I found myself dog-earing, highlighting and underlining quotes--things I never do when reading books by non-educators. It was shockingly refreshing to read a book based on teachers’ professional
work and ideas, seeing these as legitimate pathways to improving public schools. It was gratifying to see a life-long capitalist punch holes in fallacious assumptions about how the market will magically get us a viable education system. Dintersmith places blame for monotonous curriculum and test-prep pedagogy squarely where it belongs--on bad policy and corporate avarice-- and holds out hope that the system can be improved by those who know it best.
I am cynical enough to recognize that any book seeking to capture the national imagination around our public schools or have an impact on education policy will not be written by a classroom teacher. This is a book for the general public--the folks who have spent the past twenty years wondering when raising the standards bar, weakening teacher unions and closing inner-city schools will generate ‘results,’ making our schools great again.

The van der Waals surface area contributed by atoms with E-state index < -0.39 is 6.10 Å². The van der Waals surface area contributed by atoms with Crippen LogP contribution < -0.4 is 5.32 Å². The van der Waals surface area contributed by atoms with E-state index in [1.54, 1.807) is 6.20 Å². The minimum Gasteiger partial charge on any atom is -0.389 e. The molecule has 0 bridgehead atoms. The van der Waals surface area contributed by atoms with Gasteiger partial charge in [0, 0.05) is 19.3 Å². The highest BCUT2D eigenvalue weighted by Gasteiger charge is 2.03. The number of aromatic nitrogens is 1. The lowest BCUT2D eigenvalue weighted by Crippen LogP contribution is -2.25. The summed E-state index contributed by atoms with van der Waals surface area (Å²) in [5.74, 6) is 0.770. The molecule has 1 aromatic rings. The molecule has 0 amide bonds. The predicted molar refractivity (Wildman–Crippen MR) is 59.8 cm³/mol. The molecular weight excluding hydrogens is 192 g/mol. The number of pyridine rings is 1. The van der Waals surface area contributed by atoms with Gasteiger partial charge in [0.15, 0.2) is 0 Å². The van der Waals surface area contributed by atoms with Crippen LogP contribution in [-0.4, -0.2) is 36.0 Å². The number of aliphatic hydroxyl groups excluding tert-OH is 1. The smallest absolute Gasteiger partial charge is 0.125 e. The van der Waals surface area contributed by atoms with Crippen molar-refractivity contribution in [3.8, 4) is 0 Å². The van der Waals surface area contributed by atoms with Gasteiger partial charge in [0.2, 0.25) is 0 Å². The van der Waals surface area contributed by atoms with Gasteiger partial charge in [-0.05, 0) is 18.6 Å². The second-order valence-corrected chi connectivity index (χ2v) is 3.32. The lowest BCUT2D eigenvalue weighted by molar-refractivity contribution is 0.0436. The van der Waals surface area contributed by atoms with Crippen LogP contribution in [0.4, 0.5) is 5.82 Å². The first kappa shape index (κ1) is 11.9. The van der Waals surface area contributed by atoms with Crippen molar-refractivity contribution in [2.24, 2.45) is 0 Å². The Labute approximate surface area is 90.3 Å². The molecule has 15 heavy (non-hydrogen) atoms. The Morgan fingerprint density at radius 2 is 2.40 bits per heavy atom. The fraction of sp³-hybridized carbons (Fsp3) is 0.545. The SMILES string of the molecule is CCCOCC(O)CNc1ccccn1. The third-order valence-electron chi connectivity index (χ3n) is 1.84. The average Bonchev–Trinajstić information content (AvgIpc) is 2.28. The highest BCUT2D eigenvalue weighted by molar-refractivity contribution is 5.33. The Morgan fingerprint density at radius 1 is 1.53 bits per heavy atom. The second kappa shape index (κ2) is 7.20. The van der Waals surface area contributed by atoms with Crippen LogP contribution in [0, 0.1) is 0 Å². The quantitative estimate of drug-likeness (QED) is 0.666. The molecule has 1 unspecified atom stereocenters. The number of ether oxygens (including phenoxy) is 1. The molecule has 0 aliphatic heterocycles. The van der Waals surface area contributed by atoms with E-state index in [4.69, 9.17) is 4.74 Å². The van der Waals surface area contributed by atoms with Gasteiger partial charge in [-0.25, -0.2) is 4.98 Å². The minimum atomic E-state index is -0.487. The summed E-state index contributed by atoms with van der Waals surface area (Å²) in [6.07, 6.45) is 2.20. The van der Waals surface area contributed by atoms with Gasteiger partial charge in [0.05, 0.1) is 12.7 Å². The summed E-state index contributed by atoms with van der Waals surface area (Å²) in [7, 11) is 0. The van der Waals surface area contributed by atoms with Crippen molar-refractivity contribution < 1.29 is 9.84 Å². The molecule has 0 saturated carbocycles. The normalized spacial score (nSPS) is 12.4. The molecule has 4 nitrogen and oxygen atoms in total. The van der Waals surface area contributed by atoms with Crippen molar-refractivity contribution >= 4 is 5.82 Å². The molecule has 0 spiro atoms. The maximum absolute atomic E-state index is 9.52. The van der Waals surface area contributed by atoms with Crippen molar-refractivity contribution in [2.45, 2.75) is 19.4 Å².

Buckminster Fuller famously said: You never change things by fighting the existing reality. To change something, build a new model that makes the existing model obsolete. The book feels like an invitation to teachers and school leaders--rather than ‘experts’ and corporations--to reshape our nation’s schools.
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The opinions expressed in Teacher in a Strange Land are strictly those of the author(s) and do not reflect the opinions or endorsement of Editorial Projects in Education, or any of its publications.